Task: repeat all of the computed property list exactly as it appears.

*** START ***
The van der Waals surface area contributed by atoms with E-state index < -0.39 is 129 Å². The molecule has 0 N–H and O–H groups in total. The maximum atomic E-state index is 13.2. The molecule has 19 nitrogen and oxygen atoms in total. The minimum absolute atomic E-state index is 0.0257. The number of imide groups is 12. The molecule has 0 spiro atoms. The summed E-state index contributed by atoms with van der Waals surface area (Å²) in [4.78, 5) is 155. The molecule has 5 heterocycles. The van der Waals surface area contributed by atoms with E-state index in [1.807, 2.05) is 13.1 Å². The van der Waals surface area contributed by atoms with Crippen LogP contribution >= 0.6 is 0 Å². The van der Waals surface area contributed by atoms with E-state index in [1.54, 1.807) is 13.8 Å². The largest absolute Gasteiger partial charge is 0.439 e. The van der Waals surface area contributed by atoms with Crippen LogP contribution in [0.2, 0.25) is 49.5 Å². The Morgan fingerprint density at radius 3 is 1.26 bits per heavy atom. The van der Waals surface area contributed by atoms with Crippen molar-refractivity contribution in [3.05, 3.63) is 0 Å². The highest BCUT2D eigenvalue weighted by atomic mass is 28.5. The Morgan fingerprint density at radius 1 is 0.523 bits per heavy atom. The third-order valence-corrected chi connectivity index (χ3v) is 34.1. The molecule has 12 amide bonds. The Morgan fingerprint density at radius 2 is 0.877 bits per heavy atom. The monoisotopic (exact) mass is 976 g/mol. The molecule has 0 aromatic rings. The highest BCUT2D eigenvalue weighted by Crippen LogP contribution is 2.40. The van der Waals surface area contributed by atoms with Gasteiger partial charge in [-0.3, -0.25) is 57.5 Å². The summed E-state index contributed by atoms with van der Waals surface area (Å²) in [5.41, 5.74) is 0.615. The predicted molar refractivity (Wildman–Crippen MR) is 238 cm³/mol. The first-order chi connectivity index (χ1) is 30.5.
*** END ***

The van der Waals surface area contributed by atoms with E-state index < -0.39 is 129 Å². The molecule has 0 N–H and O–H groups in total. The maximum atomic E-state index is 13.2. The molecule has 19 nitrogen and oxygen atoms in total. The minimum absolute atomic E-state index is 0.0257. The number of imide groups is 12. The molecule has 0 spiro atoms. The summed E-state index contributed by atoms with van der Waals surface area (Å²) in [4.78, 5) is 155. The molecule has 5 heterocycles. The van der Waals surface area contributed by atoms with E-state index in [1.807, 2.05) is 13.1 Å². The van der Waals surface area contributed by atoms with Crippen LogP contribution >= 0.6 is 0 Å². The van der Waals surface area contributed by atoms with E-state index in [1.54, 1.807) is 13.8 Å². The largest absolute Gasteiger partial charge is 0.439 e. The van der Waals surface area contributed by atoms with Crippen LogP contribution in [0.2, 0.25) is 49.5 Å². The Morgan fingerprint density at radius 3 is 1.26 bits per heavy atom. The van der Waals surface area contributed by atoms with Crippen molar-refractivity contribution in [3.05, 3.63) is 0 Å². The highest BCUT2D eigenvalue weighted by atomic mass is 28.5. The Morgan fingerprint density at radius 1 is 0.523 bits per heavy atom. The third-order valence-corrected chi connectivity index (χ3v) is 34.1. The molecule has 12 amide bonds. The Morgan fingerprint density at radius 2 is 0.877 bits per heavy atom. The monoisotopic (exact) mass is 976 g/mol. The molecule has 0 aromatic rings. The highest BCUT2D eigenvalue weighted by Crippen LogP contribution is 2.40. The van der Waals surface area contributed by atoms with Gasteiger partial charge in [-0.3, -0.25) is 57.5 Å². The summed E-state index contributed by atoms with van der Waals surface area (Å²) in [5.41, 5.74) is 0.615. The predicted molar refractivity (Wildman–Crippen MR) is 238 cm³/mol. The first-order chi connectivity index (χ1) is 30.5.